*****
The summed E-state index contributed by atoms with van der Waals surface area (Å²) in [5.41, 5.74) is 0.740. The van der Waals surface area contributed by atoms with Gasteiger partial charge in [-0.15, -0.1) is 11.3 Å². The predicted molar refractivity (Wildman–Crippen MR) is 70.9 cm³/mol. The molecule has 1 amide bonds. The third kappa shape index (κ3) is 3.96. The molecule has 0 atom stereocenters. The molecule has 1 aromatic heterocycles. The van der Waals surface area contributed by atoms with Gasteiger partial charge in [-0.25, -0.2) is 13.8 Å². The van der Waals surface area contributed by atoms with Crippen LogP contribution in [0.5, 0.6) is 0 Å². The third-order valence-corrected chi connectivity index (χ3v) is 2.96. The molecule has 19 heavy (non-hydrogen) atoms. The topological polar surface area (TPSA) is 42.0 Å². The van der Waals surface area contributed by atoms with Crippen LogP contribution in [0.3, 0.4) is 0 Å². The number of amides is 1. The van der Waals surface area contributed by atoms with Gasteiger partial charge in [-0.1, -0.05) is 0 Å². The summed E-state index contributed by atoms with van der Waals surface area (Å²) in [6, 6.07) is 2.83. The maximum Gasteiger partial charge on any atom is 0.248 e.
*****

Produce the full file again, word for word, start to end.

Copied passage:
The summed E-state index contributed by atoms with van der Waals surface area (Å²) in [5.41, 5.74) is 0.740. The van der Waals surface area contributed by atoms with Gasteiger partial charge in [-0.15, -0.1) is 11.3 Å². The predicted molar refractivity (Wildman–Crippen MR) is 70.9 cm³/mol. The molecule has 1 amide bonds. The third kappa shape index (κ3) is 3.96. The molecule has 0 atom stereocenters. The molecule has 1 aromatic heterocycles. The van der Waals surface area contributed by atoms with Gasteiger partial charge in [-0.25, -0.2) is 13.8 Å². The van der Waals surface area contributed by atoms with Crippen LogP contribution in [0.5, 0.6) is 0 Å². The third-order valence-corrected chi connectivity index (χ3v) is 2.96. The molecule has 19 heavy (non-hydrogen) atoms. The topological polar surface area (TPSA) is 42.0 Å². The van der Waals surface area contributed by atoms with Crippen LogP contribution in [0.3, 0.4) is 0 Å². The number of amides is 1. The van der Waals surface area contributed by atoms with Gasteiger partial charge in [-0.1, -0.05) is 0 Å². The summed E-state index contributed by atoms with van der Waals surface area (Å²) in [6, 6.07) is 2.83. The maximum Gasteiger partial charge on any atom is 0.248 e.